Local theatre collective 20 Stories High based in Toxteth, make creative collaborative performance with culturally diverse young people and emerging artists. They offer a platform and a much needed voice to young creatives to explore issues that affect their daily lives and society as a whole. Through spoken word, music and movement and design they explore the things that really matter in the community around them.
George Orwell’s famous novel is brought to life by the Young Everyman Playhouse company. This allegorical piece about farm animals who decide to rebel against the farmer, looks at the rebellion and how the growth of a society run by the animals goes wrong. It is a piece that, as the company themselves say, is poignant in our current political climate.
Alan Ayckbourn is one of Britain’s most prolific and popular playwrights. His canon of work stretches from the brilliant Norman Conquests Trilogy to the sublime Woman in Mind (probably one of my favourite pieces). Ayckbourn is a writer who isn’t afraid of mixing high drama with black comedy. He is richly sublime in every aspect of his writing for the theatre and a prime example of this is presented here with Keyhole Theatre’s latest production of A Chorus of Disapproval.
The controlling idea of is an emphasis on the necessity of communication – specifically being present, active and engaging with your fellow human being. We are introduced to a handful of everymen and women who serve as the lens for this PSA in talking to one another. Patronising? Perhaps – but more importantly it’s an understandably alluring concept that is too open for its own good.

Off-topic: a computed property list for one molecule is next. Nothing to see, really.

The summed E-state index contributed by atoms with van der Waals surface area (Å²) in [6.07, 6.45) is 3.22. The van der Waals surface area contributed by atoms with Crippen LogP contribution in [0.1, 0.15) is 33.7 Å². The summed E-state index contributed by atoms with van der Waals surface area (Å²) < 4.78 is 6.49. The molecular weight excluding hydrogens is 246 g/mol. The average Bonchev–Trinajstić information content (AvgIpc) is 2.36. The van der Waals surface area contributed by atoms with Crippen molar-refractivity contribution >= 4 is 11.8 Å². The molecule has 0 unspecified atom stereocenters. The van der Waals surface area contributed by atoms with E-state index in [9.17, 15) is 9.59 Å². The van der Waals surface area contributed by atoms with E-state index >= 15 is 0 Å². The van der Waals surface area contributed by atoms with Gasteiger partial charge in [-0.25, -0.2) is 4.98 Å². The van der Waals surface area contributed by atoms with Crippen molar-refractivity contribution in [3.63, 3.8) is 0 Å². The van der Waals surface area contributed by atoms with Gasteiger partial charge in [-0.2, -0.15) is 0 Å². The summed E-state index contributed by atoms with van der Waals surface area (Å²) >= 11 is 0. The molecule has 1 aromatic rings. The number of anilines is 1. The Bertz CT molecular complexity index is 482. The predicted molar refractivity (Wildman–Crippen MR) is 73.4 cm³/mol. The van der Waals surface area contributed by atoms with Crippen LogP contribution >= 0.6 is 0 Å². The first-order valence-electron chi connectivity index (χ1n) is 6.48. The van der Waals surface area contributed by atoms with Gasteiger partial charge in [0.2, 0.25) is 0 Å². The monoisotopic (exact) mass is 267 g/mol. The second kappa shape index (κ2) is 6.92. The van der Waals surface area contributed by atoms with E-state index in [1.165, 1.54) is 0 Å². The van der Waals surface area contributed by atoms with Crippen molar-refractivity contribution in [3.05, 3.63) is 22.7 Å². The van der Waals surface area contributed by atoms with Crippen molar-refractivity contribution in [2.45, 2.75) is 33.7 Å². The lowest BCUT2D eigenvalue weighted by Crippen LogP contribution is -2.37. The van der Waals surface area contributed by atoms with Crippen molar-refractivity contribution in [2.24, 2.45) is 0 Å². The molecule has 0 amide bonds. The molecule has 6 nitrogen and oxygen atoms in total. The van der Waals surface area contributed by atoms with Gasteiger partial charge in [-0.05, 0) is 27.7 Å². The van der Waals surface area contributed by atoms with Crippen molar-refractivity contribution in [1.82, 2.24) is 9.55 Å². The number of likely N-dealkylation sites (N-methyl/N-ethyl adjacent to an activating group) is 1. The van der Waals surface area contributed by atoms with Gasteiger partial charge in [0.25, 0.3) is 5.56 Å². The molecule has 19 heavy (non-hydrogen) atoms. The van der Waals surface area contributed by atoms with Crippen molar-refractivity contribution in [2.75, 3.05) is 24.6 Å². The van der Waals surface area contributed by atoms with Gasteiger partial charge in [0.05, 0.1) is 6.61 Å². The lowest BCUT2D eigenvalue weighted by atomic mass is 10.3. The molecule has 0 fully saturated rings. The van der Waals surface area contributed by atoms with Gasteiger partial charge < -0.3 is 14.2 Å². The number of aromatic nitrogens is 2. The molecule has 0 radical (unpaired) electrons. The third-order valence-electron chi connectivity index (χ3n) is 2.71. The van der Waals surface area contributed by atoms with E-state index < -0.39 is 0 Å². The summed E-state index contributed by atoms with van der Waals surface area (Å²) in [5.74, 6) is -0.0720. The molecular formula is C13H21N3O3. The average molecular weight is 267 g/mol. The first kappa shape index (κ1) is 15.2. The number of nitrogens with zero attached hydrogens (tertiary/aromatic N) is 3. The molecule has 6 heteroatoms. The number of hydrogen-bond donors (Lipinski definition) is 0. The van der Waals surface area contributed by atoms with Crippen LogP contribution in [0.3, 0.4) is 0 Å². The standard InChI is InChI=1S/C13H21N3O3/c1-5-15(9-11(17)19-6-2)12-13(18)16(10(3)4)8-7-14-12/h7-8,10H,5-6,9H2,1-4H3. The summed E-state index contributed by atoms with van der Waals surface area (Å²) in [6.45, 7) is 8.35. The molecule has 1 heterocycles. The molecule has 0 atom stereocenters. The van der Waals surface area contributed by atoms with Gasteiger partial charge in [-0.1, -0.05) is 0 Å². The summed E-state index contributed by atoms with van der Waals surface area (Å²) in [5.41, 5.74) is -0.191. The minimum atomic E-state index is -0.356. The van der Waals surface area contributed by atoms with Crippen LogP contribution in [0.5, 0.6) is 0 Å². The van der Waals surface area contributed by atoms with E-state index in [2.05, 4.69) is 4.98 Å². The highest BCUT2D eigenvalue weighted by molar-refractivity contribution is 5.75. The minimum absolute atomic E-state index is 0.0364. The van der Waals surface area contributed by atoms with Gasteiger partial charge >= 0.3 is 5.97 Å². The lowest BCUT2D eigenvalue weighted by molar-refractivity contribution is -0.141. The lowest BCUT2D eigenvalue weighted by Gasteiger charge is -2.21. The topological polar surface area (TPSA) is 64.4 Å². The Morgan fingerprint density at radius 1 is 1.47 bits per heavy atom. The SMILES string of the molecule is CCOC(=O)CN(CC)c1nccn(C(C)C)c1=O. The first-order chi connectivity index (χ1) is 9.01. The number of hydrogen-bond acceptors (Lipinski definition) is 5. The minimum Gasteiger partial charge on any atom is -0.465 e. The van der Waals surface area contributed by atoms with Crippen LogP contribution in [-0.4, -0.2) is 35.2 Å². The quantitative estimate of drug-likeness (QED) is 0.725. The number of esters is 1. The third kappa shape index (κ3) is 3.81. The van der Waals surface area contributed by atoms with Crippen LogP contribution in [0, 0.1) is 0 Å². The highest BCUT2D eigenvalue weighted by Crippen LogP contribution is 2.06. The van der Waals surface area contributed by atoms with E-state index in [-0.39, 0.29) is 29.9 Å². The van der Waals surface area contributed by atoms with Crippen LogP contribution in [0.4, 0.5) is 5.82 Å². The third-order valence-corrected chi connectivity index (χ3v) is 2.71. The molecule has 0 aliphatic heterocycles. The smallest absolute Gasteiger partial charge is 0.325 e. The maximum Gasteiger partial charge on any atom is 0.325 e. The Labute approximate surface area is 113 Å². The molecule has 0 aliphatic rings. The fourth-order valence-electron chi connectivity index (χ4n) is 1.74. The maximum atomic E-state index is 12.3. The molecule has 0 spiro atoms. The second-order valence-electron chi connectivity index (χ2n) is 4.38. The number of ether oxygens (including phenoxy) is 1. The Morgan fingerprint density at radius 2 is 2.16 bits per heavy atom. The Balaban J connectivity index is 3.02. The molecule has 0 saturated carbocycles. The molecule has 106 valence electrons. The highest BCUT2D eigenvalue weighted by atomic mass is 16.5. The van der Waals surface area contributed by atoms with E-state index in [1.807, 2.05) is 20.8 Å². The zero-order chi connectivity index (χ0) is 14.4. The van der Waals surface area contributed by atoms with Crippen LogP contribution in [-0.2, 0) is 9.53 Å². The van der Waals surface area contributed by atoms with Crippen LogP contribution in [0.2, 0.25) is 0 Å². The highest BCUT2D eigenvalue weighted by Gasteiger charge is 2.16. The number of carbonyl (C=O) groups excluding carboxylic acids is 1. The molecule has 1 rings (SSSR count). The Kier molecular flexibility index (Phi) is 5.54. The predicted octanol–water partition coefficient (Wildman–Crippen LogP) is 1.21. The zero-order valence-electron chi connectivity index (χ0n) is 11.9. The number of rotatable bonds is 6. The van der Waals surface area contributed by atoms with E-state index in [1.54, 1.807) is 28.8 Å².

The Dresser is Ronald Harwood’s sharp yet poignant tragi-comedy about life backstage which paints an authentic picture of the sadness behind the scenes rather than the on-stage razzmatazz as we follow a wartime repertory company, led by a self-obsessed actor-manager, on an endless tour of the provinces and on the night in question are endeavouring to stage King Lear during an air raid.
In Beethoven’s 250th anniversary year, there will be many opportunities to hear and marvel at his music and to reflect on the innovations he wrought in the form of both the symphony and the concerto. However, this stunning performance of his 5th piano concerto with the orchestra led by Andrew Manze, the principal guest conductor, and Yeol Eum Son, the award-winning South Korean soloist, making her debut in Liverpool, was outstanding.
Back by popular demand – and you can see why – Teatro Pomodoro’s Cabaret From The Shadows is performed as part of the Angel Fields Festival at Liverpool Hope University.
My first review of 2020 was Pirate Rock 2 at the Hope Street Theatre was written by Barry Levy. There are 2 sets of pirates were on a mysterious island called Pirate Rock were the Rebel Tribe lived, one set of pirates were called The Renegade Pirates and the others were called The Outlaw Pirates.
Bruckner’s Fourth Symphony, ‘The Romantic’, is partnered with Haydn’s Symphony No. 90, under the expert guidance of Royal Liverpool Philharmonic Orchestra’s Principal Guest Conductor Andrew Manze for a powerful and emotional musical evening.
Wake up Maggie by All Things Considered, promises “class, confusion – and karaoke” (because things sound better in threes) and they more than deliver.
Liverpool’s Royal Court always does a great job at putting all things Liverpool on stage and their latest production Lost in Colomendy is no exception. For those who doesn’t know what Colomendy is, like I didn’t when I got to the theatre, it’s a residential centre in Wales that young people commonly get sent to from Liverpool. In this play, a new manager takes a group of B&Q staff members to Colomendy on a team building weekend and it’s safe to say it doesn’t go according to plan.
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